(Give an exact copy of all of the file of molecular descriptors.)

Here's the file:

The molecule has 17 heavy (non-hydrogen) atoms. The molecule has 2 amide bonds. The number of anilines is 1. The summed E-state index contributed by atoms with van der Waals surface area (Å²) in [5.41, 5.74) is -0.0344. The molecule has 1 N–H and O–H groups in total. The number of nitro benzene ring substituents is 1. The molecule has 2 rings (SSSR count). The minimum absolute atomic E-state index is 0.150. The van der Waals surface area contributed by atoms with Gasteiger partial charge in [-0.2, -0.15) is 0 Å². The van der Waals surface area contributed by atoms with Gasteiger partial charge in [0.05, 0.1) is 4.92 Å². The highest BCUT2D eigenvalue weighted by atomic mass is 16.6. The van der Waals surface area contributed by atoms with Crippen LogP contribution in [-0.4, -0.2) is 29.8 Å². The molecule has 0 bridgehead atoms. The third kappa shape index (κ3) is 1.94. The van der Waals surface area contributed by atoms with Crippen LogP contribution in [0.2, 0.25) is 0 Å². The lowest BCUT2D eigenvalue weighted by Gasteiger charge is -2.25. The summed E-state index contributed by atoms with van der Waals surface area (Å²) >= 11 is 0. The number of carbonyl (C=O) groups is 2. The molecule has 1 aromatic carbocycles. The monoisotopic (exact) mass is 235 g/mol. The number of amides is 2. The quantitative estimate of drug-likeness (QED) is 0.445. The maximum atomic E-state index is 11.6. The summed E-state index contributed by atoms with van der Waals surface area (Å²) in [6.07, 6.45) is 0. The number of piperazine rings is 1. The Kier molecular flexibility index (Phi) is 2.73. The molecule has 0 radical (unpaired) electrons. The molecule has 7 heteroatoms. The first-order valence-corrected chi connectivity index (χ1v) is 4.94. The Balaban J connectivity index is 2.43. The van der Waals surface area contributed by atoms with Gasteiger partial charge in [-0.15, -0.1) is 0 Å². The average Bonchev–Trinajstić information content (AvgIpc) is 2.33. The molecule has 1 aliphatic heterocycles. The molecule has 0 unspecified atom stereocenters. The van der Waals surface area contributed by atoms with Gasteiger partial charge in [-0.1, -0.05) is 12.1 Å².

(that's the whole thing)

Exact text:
The molecule has 17 heavy (non-hydrogen) atoms. The molecule has 2 amide bonds. The number of anilines is 1. The summed E-state index contributed by atoms with van der Waals surface area (Å²) in [5.41, 5.74) is -0.0344. The molecule has 1 N–H and O–H groups in total. The number of nitro benzene ring substituents is 1. The molecule has 2 rings (SSSR count). The minimum absolute atomic E-state index is 0.150. The van der Waals surface area contributed by atoms with Gasteiger partial charge in [-0.2, -0.15) is 0 Å². The van der Waals surface area contributed by atoms with Gasteiger partial charge in [0.05, 0.1) is 4.92 Å². The highest BCUT2D eigenvalue weighted by atomic mass is 16.6. The van der Waals surface area contributed by atoms with Crippen LogP contribution in [-0.4, -0.2) is 29.8 Å². The molecule has 0 bridgehead atoms. The third kappa shape index (κ3) is 1.94. The van der Waals surface area contributed by atoms with Crippen LogP contribution in [0.2, 0.25) is 0 Å². The lowest BCUT2D eigenvalue weighted by Gasteiger charge is -2.25. The summed E-state index contributed by atoms with van der Waals surface area (Å²) >= 11 is 0. The number of carbonyl (C=O) groups is 2. The molecule has 1 aromatic carbocycles. The monoisotopic (exact) mass is 235 g/mol. The number of amides is 2. The quantitative estimate of drug-likeness (QED) is 0.445. The maximum atomic E-state index is 11.6. The summed E-state index contributed by atoms with van der Waals surface area (Å²) in [6.07, 6.45) is 0. The number of piperazine rings is 1. The Kier molecular flexibility index (Phi) is 2.73. The molecule has 0 radical (unpaired) electrons. The molecule has 7 heteroatoms. The first-order valence-corrected chi connectivity index (χ1v) is 4.94. The Balaban J connectivity index is 2.43. The van der Waals surface area contributed by atoms with Gasteiger partial charge in [-0.15, -0.1) is 0 Å². The average Bonchev–Trinajstić information content (AvgIpc) is 2.33. The molecule has 1 aliphatic heterocycles. The molecule has 0 unspecified atom stereocenters. The van der Waals surface area contributed by atoms with Gasteiger partial charge in [-0.1, -0.05) is 12.1 Å².